Test Cases: Learn how to Write Effective Ones

Posted in: Quality assurance testing, Usability testing by: Simon Hill on:

In order to verify that your software works as intended, you’ll obviously need to test it. In order to properly test a specific function or feature, test cases contain a list of actions. For many types of testing, whether it’s manual regression or automation, you need that set of instructions. To create a good test case, there are a few different approaches you might take, but there are certain standards that are worth considering.

Today, we’re going to look at a few tips to help you write good, effective test cases.

Make it simple and clear.

Starting with the naming convention, which should make it easy to understand what the test case is intended to test, you should take your time and ensure that every aspect of the test case is easy to understand. It might need to be followed by a new tester, or form the basis of an automated script later down the line, so clarity is vital. Break everything down into simple, chronological steps so that someone with no knowledge of the project could run the test case.

Consider the end user.

You might be working from a requirements document, a user story or the application itself. In each case, you need to keep the end user at the forefront of your mind. How would they expect the software to work? What are they looking for from the function? How would they go about their task? Does it meet expectations?

Think about prerequisites.

Every aspect of the environment and the setup is important. Consider the tools to use, the operating system, the hardware, the data and the flow. You want to model the end user’s behavior, and the final live environment that they’ll be using the software in, as closely as possible. In some cases, creating relevant test data will require a whole procedure in itself. Rather than referring to specific test data that might age, list criteria for creating relevant test data. You may also want to list other test cases as prerequisites.

Explain the expected result.

Ideally, every step of your test case will have an expected result attached. This makes it easy to verify each step and ensure coverage is complete. It should be clear to anyone working through this test case later what is supposed to happen at every step.

Add supporting material.

To help the tester understand exactly what they’re supposed to do and what the expected outcomes are, screenshots, additional explanations and videos are useful supplements. In many cases, it might be best to use a capture tool of some kind while you test. Recording keystrokes and environment details, or even entire exploratory test sessions, and breaking out relevant parts to use as the basis for test cases is a good way to make sure you aren’t forgetting anything.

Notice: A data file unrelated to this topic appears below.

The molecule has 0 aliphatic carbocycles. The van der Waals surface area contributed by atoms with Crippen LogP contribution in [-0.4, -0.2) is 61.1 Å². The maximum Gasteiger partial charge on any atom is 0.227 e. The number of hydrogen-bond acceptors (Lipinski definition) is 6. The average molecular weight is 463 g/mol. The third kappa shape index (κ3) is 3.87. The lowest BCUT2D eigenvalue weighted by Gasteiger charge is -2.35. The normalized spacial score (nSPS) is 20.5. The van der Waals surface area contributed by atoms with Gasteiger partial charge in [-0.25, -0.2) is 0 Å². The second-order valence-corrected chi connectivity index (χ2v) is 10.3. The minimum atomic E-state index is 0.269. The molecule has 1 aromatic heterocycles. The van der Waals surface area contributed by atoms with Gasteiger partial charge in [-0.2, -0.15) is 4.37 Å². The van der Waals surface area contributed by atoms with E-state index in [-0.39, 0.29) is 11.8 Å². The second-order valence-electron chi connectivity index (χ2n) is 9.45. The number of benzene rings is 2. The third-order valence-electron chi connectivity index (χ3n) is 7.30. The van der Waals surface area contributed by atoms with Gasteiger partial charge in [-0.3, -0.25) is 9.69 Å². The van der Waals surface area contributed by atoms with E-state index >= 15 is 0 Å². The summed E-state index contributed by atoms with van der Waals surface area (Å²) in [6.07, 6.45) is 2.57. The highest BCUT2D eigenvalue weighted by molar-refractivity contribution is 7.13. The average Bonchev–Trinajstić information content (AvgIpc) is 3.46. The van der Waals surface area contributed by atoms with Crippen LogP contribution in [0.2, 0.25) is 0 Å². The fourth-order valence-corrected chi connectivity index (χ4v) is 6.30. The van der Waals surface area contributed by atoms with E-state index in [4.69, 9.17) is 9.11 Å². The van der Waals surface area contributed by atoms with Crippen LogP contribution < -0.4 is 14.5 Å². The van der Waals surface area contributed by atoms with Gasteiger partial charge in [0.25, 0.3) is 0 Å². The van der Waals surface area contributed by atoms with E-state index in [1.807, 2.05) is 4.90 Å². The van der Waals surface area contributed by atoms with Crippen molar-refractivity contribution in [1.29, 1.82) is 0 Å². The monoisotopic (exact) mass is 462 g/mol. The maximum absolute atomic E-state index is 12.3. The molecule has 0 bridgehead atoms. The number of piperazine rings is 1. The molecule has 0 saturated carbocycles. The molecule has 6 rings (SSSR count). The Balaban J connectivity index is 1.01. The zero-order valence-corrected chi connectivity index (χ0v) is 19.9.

Think about the future.

To get maximum value out of taking the time to write up a test case, it should be reusable. It’s important to take the time to avoid duplicating work. Test cases should call other test cases as prerequisites rather than cover the same ground. Sometimes you’ll be able to reuse test cases from one project to another. And for any test cases that need to be updated or retired, schedule in some review and maintenance time.

The specifics of writing good, thorough test cases may vary from project to project, but these principles are always worth keeping in mind.


Simon Hill

Simon is an experienced freelance technology journalist covering mobile technology, software, and videogames for a wide variety of clients in print and online. He regularly contributes to Digital Trends, Tech Radar, and Android Authority, and he ghostwrites for CEOs in the technology space. After completing a Masters in Scottish History at Edinburgh University, he began his career as a games tester, progressing to lead tester, game designer, and finally producer, before leaving the industry to write full time. He is passionate about the potential for good software and hardware to improve our lives, and strongly believes that thorough testing is a vital prerequisite for greatness.